In Anti-Badiou, Laruelle writes of a “process of quasi-transfer” that sees the Real “as superposition”, that is, as something that “should be a non-acting capable of ‘acting’ non- mechanically in the form of a simple under-potentialization or under-determination of transcendence.” Whereas Badiou thinks in terms of lack and ‘the void’, non-philosophy thinks in terms of the “radically passive (that is to say, non-contemplative) effect, generated or resumed by an occasional cause or a unilateral complementarity” (Laruelle 2013c, 220–221). Passive performance or immanent pragmatics, therefore, if it can be thought of in terms of performance art (as we strive to here) is nonetheless not based around the voluntary human subject (that either acts—heroically, say—or lacks action—as an animal or victim, say). There is a nonhuman matrix that creates a radical passivity in performance vis-à-vis the human and the Real, the former only ‘performing’ the latter in its radical, immanent behavior, that is, in not representing the Real. If the matrix is a condition of representation, it is not itself a representation and cannot be represented. And yet, Laruelle does not work in conditions: the matrix, the Real or in-One, performs through non-philosophy as it clones and un-philosophizes philosophy (the charade or ‘absurd pretense’ that is gestured in-One). This is not merely imagination at work, a fictioning (of philosophy) that is less real. The non- philosophical attitude or posture becomes a ‘fictionale’ acting: less a ‘sincere lie’ (to refer back to Laruelle’s reference to the ‘artist, philosopher, or believer’) than unconcealing the lie of authority; a welcome mockery of the absurd pretense of the (philosophical) subject’s power. Power does not belong to the subject’s thought, but is the philosophical position in thought. Non-philosophy is the attempt to adopt another posture that performs the equality of thought.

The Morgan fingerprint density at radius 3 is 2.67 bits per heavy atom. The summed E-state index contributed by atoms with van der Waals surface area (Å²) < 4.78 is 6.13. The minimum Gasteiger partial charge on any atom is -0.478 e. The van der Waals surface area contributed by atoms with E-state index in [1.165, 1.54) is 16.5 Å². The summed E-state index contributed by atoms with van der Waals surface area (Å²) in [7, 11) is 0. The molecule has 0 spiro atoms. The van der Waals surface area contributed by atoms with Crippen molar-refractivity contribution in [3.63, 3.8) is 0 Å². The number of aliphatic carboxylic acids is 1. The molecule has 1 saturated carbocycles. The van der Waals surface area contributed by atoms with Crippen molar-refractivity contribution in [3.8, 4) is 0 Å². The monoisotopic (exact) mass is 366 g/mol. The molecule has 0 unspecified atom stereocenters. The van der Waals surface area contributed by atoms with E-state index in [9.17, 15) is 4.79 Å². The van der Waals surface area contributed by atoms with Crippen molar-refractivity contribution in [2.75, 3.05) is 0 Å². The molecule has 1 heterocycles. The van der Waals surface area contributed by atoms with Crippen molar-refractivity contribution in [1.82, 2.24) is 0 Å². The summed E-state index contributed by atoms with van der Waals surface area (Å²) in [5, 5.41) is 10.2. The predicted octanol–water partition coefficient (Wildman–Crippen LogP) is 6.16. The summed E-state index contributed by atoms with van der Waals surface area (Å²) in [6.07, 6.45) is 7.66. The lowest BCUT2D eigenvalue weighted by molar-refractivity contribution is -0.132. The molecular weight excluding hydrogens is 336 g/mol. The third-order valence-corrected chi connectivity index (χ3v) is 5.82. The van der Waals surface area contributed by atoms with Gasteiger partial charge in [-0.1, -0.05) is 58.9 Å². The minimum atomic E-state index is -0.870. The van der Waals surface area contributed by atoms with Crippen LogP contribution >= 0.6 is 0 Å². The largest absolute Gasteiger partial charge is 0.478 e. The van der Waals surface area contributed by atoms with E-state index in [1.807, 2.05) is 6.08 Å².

[1] This essay is a condensation and expansion of arguments set out in Ó Maoilearca (2015).

[2] See Davies (2004): “Artworks in the different arts, I argue, must be conceived no as the products (decontextualized or contextualized) of generative performances, but as the performances themselves. Vermeer’s Art of Painting, then, represents not a possible performance productive of a work, but a moment in the unfolding of a possible work” (x).

[3] She continues: “[…] according to a non-philosophical perspective, philosophy and theatre would be realigned as equal yet different forms of thought—embedded in the whole of the Real, with neither being granted any special powers to exhaust the nature of the other, nor indeed the nature of the whole in which they take part” (Cull 2014, 18).